Take a look at the results from the Heart Scan Blog’s most recent reader poll (399 respondents):
How many hours do you sleep per night (on average)?
9 or more hours per night
8-9 hours per night
7-8 hours per night
6-7 hours per night
5-6 hours per night
Less than 5 hours per night
Like many issues in health, too much or too little of a good thing can present undesirable consequences.
Too much sleep: While psychologists and sleep researchers advise us that at least 9 hours are required to fully eliminate sleep “debt” and achieve optimal vigilance and mental performance, epidemiologic studies have shown increased mortality with this quantity of sleep.
Too little sleep: Getting less than 7 hours habituallly increases blood sugar, appetite, inflammatory measures, and encourages weight gain. Mortality is also increased, just as with sleeping too much. It is also associated with increased likelihood of a positive heart scan score.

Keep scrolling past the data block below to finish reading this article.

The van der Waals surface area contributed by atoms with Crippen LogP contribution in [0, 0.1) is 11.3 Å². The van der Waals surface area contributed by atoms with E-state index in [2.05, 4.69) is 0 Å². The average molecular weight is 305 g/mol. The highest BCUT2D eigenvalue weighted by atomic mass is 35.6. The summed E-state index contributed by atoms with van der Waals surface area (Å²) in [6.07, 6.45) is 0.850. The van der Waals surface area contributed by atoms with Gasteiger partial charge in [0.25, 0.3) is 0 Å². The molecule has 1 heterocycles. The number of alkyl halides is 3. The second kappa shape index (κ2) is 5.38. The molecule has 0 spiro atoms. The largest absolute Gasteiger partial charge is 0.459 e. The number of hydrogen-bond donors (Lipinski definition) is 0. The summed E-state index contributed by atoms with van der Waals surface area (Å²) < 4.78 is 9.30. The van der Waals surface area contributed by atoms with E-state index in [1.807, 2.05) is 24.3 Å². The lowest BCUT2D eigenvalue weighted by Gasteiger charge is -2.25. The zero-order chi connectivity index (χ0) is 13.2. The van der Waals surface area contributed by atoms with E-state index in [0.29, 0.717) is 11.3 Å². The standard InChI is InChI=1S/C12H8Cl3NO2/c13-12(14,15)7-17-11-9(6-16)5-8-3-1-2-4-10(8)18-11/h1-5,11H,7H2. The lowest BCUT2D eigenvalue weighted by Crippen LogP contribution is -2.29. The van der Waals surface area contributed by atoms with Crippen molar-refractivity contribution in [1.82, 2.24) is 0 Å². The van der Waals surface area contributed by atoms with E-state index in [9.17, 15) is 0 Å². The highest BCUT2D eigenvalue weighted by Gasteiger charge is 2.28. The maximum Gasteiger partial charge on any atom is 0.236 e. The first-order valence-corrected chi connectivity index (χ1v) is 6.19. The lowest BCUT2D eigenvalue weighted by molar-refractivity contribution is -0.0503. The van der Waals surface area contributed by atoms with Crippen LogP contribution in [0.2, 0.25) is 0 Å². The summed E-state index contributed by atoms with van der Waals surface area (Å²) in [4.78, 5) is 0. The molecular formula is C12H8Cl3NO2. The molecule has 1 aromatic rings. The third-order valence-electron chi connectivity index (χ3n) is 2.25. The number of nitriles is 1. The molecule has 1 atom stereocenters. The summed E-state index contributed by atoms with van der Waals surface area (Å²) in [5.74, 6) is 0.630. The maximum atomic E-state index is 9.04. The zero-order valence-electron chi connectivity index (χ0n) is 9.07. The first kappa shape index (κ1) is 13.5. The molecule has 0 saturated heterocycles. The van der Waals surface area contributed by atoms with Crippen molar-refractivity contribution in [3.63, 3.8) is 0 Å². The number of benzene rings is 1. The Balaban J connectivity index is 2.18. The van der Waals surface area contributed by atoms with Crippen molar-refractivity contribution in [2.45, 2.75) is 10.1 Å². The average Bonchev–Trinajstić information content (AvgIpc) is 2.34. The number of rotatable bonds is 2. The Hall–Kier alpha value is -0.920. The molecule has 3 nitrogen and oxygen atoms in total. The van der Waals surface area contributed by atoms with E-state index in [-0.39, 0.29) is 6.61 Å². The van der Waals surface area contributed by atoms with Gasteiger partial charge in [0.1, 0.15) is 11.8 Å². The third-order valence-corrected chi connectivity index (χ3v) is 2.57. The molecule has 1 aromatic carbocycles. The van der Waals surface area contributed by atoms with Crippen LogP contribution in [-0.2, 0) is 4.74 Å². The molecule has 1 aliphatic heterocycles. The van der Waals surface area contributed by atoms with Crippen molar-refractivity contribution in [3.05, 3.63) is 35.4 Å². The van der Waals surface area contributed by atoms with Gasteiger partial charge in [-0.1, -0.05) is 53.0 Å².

7-8 hours per night from a health viewpoint is that Goldlilocks “just right” value: just enough to not erode mental performance substantially, but not so little that inflammatory, insulin-disrupting, and appetite-increasing effects develop.
Of our 399 respondents in the poll, 56.1% (38% + 18%) slept what appears to be an optimal amount for health. While only 3.7% slept too much (9 hours or more), the remaining 40.1% slept too little.
Our informal poll confirms what most of us observe in everyday life: The majority of people shortchange sleep in order to meet the demands of their high-pressure, squeeze-as-much-as-possible-into-every-day lives. But not paying off your sleep “debt” is like not paying the mortgage for a couple of months. You wouldn’t expect your friendly neighborhood bank to say, “Oh, you forgot to pay your mortgage? Forget about it. Just pay next month’s.” Sure, fat chance. But if you don’t pay off your sleep “debt,” you will pay it back with health.
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